Buck paced back and forth on the white tile, moving between the living room and the dining room at an accelerated pace. He was nervous, because he was told to just chill out and behave himself. It wasn’t often that he was left alone in the house, but if it was longer than a casual nap, he usually got antsy and needed to entertain himself. This entertainment usually lasted until something laid shattered in a million pieces, and today was no exception.
He avoided eye contact with the victim as much as possible: a small glass vase that had shattered on contact with the kitchen floor, spilling flesh flowers and water everywhere, including the mat that lay in front of the sink. He wasn’t sure how it happened, but he did know that with nobody else around he would be taking the full blame for it. So typical he thought, blaming him when something went wrong. It wasn’t always his fault, he was sure of it, but somehow he always got the scolding. Every time.
Buck suddenly had an idea: If he simply went to his bed and laid down, maybe he would either wake up and none of this would have really happened, or when the damage was discovered, they wouldn’t suspect him at all since he was sleeping so peacefully. It would be his ticket out of a bad situation.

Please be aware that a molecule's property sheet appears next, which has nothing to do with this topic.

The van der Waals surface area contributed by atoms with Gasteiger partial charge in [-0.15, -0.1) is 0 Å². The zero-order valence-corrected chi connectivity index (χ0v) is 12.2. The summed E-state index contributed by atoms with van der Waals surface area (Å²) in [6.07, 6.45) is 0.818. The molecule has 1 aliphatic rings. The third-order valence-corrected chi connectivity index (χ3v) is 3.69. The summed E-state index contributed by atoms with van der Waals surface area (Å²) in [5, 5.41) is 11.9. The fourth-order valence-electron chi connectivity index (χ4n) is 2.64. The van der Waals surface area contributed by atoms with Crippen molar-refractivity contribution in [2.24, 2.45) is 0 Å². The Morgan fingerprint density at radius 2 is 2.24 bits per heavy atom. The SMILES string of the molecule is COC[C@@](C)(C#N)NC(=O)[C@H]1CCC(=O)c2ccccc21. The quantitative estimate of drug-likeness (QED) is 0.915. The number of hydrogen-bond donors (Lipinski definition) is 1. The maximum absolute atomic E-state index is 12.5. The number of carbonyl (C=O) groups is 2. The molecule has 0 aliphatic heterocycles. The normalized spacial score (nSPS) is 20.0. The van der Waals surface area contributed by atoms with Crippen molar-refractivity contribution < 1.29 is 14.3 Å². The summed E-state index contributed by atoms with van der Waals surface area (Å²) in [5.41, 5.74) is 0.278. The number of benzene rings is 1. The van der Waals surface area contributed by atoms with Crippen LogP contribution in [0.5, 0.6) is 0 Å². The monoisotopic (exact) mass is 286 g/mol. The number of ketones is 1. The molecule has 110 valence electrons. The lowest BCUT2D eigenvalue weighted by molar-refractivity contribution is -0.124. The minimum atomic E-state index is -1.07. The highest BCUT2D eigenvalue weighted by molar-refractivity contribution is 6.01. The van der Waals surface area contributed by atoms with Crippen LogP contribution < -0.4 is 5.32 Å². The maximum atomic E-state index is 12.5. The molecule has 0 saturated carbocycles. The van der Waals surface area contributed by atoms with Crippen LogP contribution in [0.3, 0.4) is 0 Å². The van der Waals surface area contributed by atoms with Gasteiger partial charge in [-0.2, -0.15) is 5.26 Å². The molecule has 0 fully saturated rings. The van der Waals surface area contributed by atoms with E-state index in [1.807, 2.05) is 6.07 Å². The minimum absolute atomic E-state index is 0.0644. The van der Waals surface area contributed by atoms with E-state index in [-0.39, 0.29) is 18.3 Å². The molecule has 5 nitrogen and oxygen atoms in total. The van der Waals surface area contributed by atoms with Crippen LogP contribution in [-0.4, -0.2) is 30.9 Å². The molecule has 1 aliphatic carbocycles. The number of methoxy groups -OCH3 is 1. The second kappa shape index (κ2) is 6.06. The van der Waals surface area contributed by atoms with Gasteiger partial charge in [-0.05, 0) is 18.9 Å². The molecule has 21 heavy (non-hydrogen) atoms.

He turned quickly and headed towards the far bedroom, but as he entered the hallway he could hear the jingle of keys outside the door as Mary and Paul set upon reentering their home. He quickly rushed to his bed, curling up into a tight ball, hoping to deflect any suspicion. They would simply think he was cute, sleeping peacefully, and all would be right in the world.
With his eyes shut tightly, Buck heard the misses walk in first, her heels ringing loudly. He couldn’t count the number of steps specifically, but it wasn’t long before some curse words began their journey out of the kitchen, down the hall, and into Buck’s ears. The heels clicked quickly now, the volume increasing with each step.
Mary’s shoes fell silent on the carpeting as she entered the room, approaching Buck’s bed with long, determined strides.
“You!” Don’t you play possum; I know you’re not sleeping.” Mary grabbed Buck by the scruff of his neck, yanking him up out of bed and carrying him back to the kitchen. His eyes were wide open and he knew his rouse had failed to convince her. Now he was dangling in her grasp, feeling the burden of his misdeeds.
“You see here,” she said angrily, “you see what you did?”
“Damn cat, what the hell am I going to do with you?”
This is part of a 30 day series of 2-3 minute short stories written for the 30 days between Thanksgiving and Christmas, 2011. You can view all the stories in the Short Story A Day category.